• The Benefit is Directly Proportional to Your Level of Investment – Some people feel that, for GTD to be really effective, the whole system (as described in the book) must be implemented completely. Others think that you can definitely take bits and pieces of the book and experience significant benefits in your quality of life and work. Personally, I’m a bit on the fence, but I believe there is one universal truth here : the degree to which you do this stuff will dictate the benefits you experience. If all you do is write things down, then you’ll probably forget fewer ideas you have while out hitting golf balls or whatever. In the end, it’s really up to you how extensively you do this GTD thing. But the more you do, the greater your return will be.

This isn’t meant to scare anybody into not doing GTD – I can’t recommend it highly enough. But you need to bear in mind that, for the system to work, you’re going to have to work at it. Is your peace of mind and a general lack of stress worth it? I would say, yes, definitely.

Advertising

Brett Kelly is a Computer Programmer from Southern California, where he lives with his wife and son. He enjoys waxing philosophical (as well as giving practical, useful advice) about productivity, GTD and technology over at The Cranking Widgets Blog (RSS feed). For more practical GTD shenanigans, you might enjoy GTD Masters, a series of interviews with well-known GTD/productivity bloggers.

Advertising

More by this author

Trapeze Artists, A Japanese Sedan and Achieving GTD Nirvana What You Should Know Before Starting GTD Sharpen Your GTD Chops by Teaching Others The Macaroni and Cheese Project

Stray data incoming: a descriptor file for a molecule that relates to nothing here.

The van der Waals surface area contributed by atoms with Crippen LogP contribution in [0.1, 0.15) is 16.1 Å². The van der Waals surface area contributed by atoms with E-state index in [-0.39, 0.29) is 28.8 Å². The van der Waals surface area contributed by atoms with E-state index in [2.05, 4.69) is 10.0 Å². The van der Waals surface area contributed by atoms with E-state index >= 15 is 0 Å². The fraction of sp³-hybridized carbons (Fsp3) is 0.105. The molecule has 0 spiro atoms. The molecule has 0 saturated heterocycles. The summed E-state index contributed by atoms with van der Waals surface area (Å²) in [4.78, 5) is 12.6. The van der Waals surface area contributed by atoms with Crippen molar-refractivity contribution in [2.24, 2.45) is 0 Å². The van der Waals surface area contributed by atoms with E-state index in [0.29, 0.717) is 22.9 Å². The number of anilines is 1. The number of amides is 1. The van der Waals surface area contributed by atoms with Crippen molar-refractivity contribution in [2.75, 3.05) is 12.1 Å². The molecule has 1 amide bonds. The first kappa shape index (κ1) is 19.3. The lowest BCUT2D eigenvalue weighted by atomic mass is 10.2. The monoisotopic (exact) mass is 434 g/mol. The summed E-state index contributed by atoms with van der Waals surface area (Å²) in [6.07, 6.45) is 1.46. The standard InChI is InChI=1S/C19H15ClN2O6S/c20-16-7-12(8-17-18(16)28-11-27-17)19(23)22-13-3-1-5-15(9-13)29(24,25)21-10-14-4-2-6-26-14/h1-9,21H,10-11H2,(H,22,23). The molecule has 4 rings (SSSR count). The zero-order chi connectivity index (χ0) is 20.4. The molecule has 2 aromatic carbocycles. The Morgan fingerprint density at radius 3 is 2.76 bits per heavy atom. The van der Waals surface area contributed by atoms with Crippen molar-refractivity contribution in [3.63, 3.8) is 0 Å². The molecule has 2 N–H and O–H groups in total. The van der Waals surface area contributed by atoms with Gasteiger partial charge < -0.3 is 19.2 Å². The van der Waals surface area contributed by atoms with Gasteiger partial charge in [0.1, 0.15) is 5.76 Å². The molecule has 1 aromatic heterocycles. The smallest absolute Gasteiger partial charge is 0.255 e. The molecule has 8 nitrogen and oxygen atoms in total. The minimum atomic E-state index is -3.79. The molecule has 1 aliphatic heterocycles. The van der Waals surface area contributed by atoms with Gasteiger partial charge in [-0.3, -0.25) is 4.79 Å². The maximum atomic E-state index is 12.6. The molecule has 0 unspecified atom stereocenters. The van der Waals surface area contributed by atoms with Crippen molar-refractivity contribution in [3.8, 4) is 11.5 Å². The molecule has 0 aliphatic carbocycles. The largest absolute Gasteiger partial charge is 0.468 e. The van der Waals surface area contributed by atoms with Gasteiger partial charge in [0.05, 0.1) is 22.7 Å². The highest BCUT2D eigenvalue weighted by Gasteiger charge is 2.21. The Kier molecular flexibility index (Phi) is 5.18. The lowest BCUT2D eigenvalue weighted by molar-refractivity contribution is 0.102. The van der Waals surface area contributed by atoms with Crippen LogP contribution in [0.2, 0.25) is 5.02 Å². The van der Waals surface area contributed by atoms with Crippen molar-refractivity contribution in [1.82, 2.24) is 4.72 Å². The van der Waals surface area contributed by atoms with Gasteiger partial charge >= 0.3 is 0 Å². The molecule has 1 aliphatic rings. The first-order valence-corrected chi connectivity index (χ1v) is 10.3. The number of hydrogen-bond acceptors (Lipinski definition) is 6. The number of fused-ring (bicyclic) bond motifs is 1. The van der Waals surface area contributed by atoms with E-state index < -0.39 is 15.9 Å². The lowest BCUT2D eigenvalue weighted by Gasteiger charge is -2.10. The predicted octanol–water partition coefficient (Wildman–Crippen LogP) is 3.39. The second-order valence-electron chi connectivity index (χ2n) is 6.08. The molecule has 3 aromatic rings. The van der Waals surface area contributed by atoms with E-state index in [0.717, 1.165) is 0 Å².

Trending in Featured

1 8 Replacements for Google Notebook 2 22 Tips for Effective Deadlines 3 How to Get out of a Rut: 12 Useful Ways to Get Unstuck 4 15 Ways to Cultivate Lifelong Learning for a Sharper Brain 5 How to Get Promoted When You Feel Stuck in Your Current Position

Read Next

Advertising
Advertising
Advertising

Last Updated on May 14, 2019

8 Replacements for Google Notebook

8 Replacements for Google Notebook

Exploring alternatives to Google Notebook? There are more than a few ‘notebooks’ available online these days, although choosing the right one will likely depend on just what you use Google Notebook for.

  1. Zoho Notebook
    If you want to stick with something as close to Google Notebook as possible, Zoho Notebook may just be your best bet. The user interface has some significant changes, but in general, Zoho Notebook has pretty similar features. There is even a Firefox plugin that allows you to highlight content and drop it into your Notebook. You can go a bit further, though, dropping in any spreadsheets or documents you have in Zoho, as well as some applications and all websites — to the point that you can control a desktop remotely if you pare it with something like Zoho Meeting.
  2. Evernote
    The features that Evernote brings to the table are pretty great. In addition to allowing you to capture parts of a website, Evernote has a desktop search tool mobil versions (iPhone and Windows Mobile). It even has an API, if you’ve got any features in mind not currently available. Evernote offers 40 MB for free accounts — if you’ll need more, the premium version is priced at $5 per month or $45 per year. Encryption, size and whether you’ll see ads seem to be the main differences between the free and premium versions.